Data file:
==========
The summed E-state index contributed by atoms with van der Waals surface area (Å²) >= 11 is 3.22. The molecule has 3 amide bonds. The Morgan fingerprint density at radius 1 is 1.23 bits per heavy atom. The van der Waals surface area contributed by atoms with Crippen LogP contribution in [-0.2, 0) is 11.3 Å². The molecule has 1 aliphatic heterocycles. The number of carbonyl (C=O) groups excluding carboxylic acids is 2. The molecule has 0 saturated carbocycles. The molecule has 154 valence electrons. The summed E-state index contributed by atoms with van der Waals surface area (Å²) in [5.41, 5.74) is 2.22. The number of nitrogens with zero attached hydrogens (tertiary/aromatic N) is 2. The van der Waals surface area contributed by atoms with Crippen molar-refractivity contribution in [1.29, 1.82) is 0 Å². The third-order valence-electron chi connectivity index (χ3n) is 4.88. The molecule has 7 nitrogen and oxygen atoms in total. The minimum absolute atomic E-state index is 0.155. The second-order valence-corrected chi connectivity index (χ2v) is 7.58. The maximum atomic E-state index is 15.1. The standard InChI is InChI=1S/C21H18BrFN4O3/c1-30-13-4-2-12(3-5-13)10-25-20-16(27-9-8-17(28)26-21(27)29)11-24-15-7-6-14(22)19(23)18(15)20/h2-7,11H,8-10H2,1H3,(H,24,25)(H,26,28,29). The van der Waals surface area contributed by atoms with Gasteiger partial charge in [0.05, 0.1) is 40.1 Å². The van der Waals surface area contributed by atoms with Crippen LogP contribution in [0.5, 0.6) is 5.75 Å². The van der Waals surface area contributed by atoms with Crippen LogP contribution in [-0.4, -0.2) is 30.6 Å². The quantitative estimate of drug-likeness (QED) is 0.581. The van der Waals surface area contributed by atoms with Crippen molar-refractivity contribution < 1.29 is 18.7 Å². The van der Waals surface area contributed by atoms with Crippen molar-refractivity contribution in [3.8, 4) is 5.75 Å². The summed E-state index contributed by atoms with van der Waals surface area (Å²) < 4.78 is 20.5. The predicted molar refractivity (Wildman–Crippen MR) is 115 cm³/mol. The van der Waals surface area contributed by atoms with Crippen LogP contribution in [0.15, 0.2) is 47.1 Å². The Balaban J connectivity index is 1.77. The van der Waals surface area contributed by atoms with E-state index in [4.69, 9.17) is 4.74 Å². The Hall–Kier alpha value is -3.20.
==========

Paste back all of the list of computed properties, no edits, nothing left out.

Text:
The summed E-state index contributed by atoms with van der Waals surface area (Å²) >= 11 is 3.22. The molecule has 3 amide bonds. The Morgan fingerprint density at radius 1 is 1.23 bits per heavy atom. The van der Waals surface area contributed by atoms with Crippen LogP contribution in [-0.2, 0) is 11.3 Å². The molecule has 1 aliphatic heterocycles. The number of carbonyl (C=O) groups excluding carboxylic acids is 2. The molecule has 0 saturated carbocycles. The molecule has 154 valence electrons. The summed E-state index contributed by atoms with van der Waals surface area (Å²) in [5.41, 5.74) is 2.22. The number of nitrogens with zero attached hydrogens (tertiary/aromatic N) is 2. The van der Waals surface area contributed by atoms with Crippen molar-refractivity contribution in [1.29, 1.82) is 0 Å². The third-order valence-electron chi connectivity index (χ3n) is 4.88. The molecule has 7 nitrogen and oxygen atoms in total. The minimum absolute atomic E-state index is 0.155. The second-order valence-corrected chi connectivity index (χ2v) is 7.58. The maximum atomic E-state index is 15.1. The standard InChI is InChI=1S/C21H18BrFN4O3/c1-30-13-4-2-12(3-5-13)10-25-20-16(27-9-8-17(28)26-21(27)29)11-24-15-7-6-14(22)19(23)18(15)20/h2-7,11H,8-10H2,1H3,(H,24,25)(H,26,28,29). The van der Waals surface area contributed by atoms with Gasteiger partial charge in [0.05, 0.1) is 40.1 Å². The van der Waals surface area contributed by atoms with Crippen LogP contribution in [0.5, 0.6) is 5.75 Å². The van der Waals surface area contributed by atoms with Crippen LogP contribution in [-0.4, -0.2) is 30.6 Å². The quantitative estimate of drug-likeness (QED) is 0.581. The van der Waals surface area contributed by atoms with Crippen molar-refractivity contribution < 1.29 is 18.7 Å². The van der Waals surface area contributed by atoms with Crippen molar-refractivity contribution in [3.8, 4) is 5.75 Å². The summed E-state index contributed by atoms with van der Waals surface area (Å²) < 4.78 is 20.5. The predicted molar refractivity (Wildman–Crippen MR) is 115 cm³/mol. The van der Waals surface area contributed by atoms with Crippen LogP contribution in [0.15, 0.2) is 47.1 Å². The Balaban J connectivity index is 1.77. The van der Waals surface area contributed by atoms with E-state index in [4.69, 9.17) is 4.74 Å². The Hall–Kier alpha value is -3.20.